In search of culinary inspirations for the holiday table
Food plays an essential part of holiday celebrations. Whether you plan on a traditional Thanksgiving dinner or prefer to have a Cuban or Asian spread, these recently acquired cookbooks at the Library will give you plenty of ideas and inspiration to please even the most discerning palates. Happy cooking!
Heritage by Sean Brock
Sean Brock is the star chef of two game-changing restaurants Husk and McCrady’s in his adopted hometown of Charleston. Heritage is his highly-anticipated first cookbook that focuses on the ingredient-driven recipes of Southern cooking. Brock’s down-home interpretation of this cuisine has earned him the 2010 James Beard award for “Best Chef Southeast” and appearances on cooking shows like Iron Chef America and The Mind of a Chef. He is a champion of heirloom seeds, indigenous crops and heritage breeds of livestock. Some of his must-try recipes include the Green Garlic Bisque (p32), Wild Ramp and Crab-Stuffed Hush Puppies (p78) and Apple-Sorghum Stack Cake (p284).
Vietnamese Home Cooking by Charles Phan
Award-winning chef Charles Phan, from the restaurant Slanted Door in San Francisco, has brought authentic home-style Vietnamese cooking to a whole generation of American diners. His first cookbook has accomplished the dual task of introducing traditional dishes to the home cook without compromising the unique flavors (and heat) of Vietnamese cuisine. It’s heartening to read about the first Thanksgiving meal that he cooked for his recently immigrated family at the age of 15, especially their reaction to his efforts. All of the street food recipes are worth trying in this book, as well as the Grilled Sweet Potatoes with Cilantro, Scallions, and Lime (p171) and Bo Luc Lac: Shaking Beef (p140), a dish that has become legendary at the Slanted Door.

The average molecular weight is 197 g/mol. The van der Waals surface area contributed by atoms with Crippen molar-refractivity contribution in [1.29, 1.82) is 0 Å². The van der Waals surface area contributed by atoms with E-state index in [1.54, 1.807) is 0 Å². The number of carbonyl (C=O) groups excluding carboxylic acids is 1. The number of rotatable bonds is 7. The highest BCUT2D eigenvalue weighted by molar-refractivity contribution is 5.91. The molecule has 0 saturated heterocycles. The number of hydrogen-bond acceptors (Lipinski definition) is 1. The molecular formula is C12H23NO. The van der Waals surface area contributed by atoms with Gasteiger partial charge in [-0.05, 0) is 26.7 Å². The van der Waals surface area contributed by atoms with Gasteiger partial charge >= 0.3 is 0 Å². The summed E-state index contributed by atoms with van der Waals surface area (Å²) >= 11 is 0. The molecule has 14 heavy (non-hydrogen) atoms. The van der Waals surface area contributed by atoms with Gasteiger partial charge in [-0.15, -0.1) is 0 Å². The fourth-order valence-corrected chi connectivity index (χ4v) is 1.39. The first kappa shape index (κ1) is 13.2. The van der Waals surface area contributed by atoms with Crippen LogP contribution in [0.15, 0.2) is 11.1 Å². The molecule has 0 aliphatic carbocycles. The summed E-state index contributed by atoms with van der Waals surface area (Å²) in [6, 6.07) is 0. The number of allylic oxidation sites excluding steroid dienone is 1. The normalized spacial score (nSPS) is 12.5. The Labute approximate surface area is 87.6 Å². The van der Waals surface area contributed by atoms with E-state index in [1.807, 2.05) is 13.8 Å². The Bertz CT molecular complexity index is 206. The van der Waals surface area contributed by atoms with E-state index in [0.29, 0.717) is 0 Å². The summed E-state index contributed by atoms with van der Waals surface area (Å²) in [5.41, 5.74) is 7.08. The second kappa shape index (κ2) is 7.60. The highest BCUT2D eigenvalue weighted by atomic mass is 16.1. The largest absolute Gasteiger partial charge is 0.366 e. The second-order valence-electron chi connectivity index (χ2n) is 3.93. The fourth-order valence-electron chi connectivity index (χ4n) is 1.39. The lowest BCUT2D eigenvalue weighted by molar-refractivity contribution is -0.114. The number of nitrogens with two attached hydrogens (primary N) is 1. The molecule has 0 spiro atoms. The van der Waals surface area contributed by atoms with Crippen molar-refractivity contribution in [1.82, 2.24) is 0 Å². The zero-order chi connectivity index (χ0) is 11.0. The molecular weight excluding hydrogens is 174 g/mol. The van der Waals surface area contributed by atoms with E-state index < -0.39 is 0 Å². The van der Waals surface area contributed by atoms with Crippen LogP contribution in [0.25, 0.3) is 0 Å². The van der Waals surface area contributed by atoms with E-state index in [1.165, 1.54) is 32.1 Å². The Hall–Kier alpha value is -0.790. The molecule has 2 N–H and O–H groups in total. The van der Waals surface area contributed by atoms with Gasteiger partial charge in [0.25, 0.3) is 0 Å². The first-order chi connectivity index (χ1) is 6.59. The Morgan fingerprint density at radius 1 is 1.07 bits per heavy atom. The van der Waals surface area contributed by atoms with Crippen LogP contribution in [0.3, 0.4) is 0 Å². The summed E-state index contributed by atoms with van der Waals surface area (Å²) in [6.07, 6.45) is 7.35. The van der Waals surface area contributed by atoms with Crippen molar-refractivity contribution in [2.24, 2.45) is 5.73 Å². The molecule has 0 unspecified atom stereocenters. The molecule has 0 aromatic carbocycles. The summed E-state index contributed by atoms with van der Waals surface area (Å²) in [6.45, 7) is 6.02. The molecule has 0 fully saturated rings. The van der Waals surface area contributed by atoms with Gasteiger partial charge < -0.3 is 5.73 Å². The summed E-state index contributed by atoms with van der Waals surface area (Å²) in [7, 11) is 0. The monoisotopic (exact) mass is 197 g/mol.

Plenty More: Vibrant Vegetable Recipes from London’s Ottolenghi by Yotam Ottolenghi
A cookbook by London-based chef Yotam Ottolenghi invariably creates much-deserved buzz. His previous books – Ottolenghi, Plenty, and Jerusalem – are all best-sellers and used by home cooks and professional chefs alike. His vibrant and inventive approach to vegetables is mind-expanding and has changed the way people cook and eat in many ways. With more than 150 recipes arranged by cooking technique, Plenty More picks up beautifully from his 2010 award-winning Plenty. The gorgeous photos alone would compel any hard-driven carnivore to the kitchen with an armload of vegetables. Ottoleghi’s own favorites from this book include Lemon and Curry Leaf Rice (p45) and Walnut and Halvah Cake (p315).
The Cuban Table: A Celebration of Food, Flavors and History by Ana Sofia Peláez and Ellen Silverman
The Cuban Table by Ana Sofia Peláez, of the blog hungrysofia is like a travelogue that tells the history and stories of Cuba through food. Like any good researcher about to embark on a long journey of discovery, Peláez meticulously pores through family journals and old recipe cards in the hopes of finding hidden culinary secrets – the true flavors from the country her family left behind. What she has created with award-winning photographer Ellen Silverman is a comprehensive overview of Cuban cooking and culture that is both serious and highly approachable. Definitely try the Arroz Con Pollo (p128), the first recipe from the book that she shared on her blog.